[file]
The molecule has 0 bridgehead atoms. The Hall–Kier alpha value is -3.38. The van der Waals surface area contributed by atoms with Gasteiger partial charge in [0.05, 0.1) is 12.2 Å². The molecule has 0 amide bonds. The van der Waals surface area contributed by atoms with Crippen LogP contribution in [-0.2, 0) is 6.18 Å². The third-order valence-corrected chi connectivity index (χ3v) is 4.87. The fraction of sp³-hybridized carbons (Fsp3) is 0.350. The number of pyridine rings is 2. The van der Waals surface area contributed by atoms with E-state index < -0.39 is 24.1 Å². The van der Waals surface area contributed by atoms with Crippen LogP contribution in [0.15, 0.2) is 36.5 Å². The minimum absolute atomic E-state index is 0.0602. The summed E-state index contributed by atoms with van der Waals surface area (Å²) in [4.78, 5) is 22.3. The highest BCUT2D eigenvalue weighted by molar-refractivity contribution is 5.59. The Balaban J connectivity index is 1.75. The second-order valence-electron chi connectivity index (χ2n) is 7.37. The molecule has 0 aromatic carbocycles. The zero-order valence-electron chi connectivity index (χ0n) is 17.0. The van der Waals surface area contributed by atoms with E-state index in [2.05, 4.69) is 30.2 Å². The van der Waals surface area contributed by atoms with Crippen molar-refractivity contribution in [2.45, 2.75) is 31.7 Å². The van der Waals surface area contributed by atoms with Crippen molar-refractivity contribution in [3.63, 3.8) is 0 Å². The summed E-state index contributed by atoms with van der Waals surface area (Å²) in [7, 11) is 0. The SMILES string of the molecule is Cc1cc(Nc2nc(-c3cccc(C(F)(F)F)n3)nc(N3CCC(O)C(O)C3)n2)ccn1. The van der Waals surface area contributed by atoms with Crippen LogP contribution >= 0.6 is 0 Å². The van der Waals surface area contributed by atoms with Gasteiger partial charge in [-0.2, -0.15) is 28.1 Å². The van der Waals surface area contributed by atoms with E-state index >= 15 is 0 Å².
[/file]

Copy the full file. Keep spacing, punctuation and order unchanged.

The molecule has 0 bridgehead atoms. The Hall–Kier alpha value is -3.38. The van der Waals surface area contributed by atoms with Gasteiger partial charge in [0.05, 0.1) is 12.2 Å². The molecule has 0 amide bonds. The van der Waals surface area contributed by atoms with Crippen LogP contribution in [-0.2, 0) is 6.18 Å². The third-order valence-corrected chi connectivity index (χ3v) is 4.87. The fraction of sp³-hybridized carbons (Fsp3) is 0.350. The number of pyridine rings is 2. The van der Waals surface area contributed by atoms with E-state index < -0.39 is 24.1 Å². The van der Waals surface area contributed by atoms with Crippen LogP contribution in [0.15, 0.2) is 36.5 Å². The minimum absolute atomic E-state index is 0.0602. The summed E-state index contributed by atoms with van der Waals surface area (Å²) in [4.78, 5) is 22.3. The highest BCUT2D eigenvalue weighted by molar-refractivity contribution is 5.59. The Balaban J connectivity index is 1.75. The second-order valence-electron chi connectivity index (χ2n) is 7.37. The molecule has 0 aromatic carbocycles. The zero-order valence-electron chi connectivity index (χ0n) is 17.0. The van der Waals surface area contributed by atoms with E-state index in [2.05, 4.69) is 30.2 Å². The van der Waals surface area contributed by atoms with Crippen molar-refractivity contribution in [2.45, 2.75) is 31.7 Å². The van der Waals surface area contributed by atoms with Crippen molar-refractivity contribution in [3.63, 3.8) is 0 Å². The summed E-state index contributed by atoms with van der Waals surface area (Å²) in [7, 11) is 0. The SMILES string of the molecule is Cc1cc(Nc2nc(-c3cccc(C(F)(F)F)n3)nc(N3CCC(O)C(O)C3)n2)ccn1. The van der Waals surface area contributed by atoms with Crippen LogP contribution >= 0.6 is 0 Å². The van der Waals surface area contributed by atoms with Gasteiger partial charge in [-0.2, -0.15) is 28.1 Å². The van der Waals surface area contributed by atoms with E-state index >= 15 is 0 Å².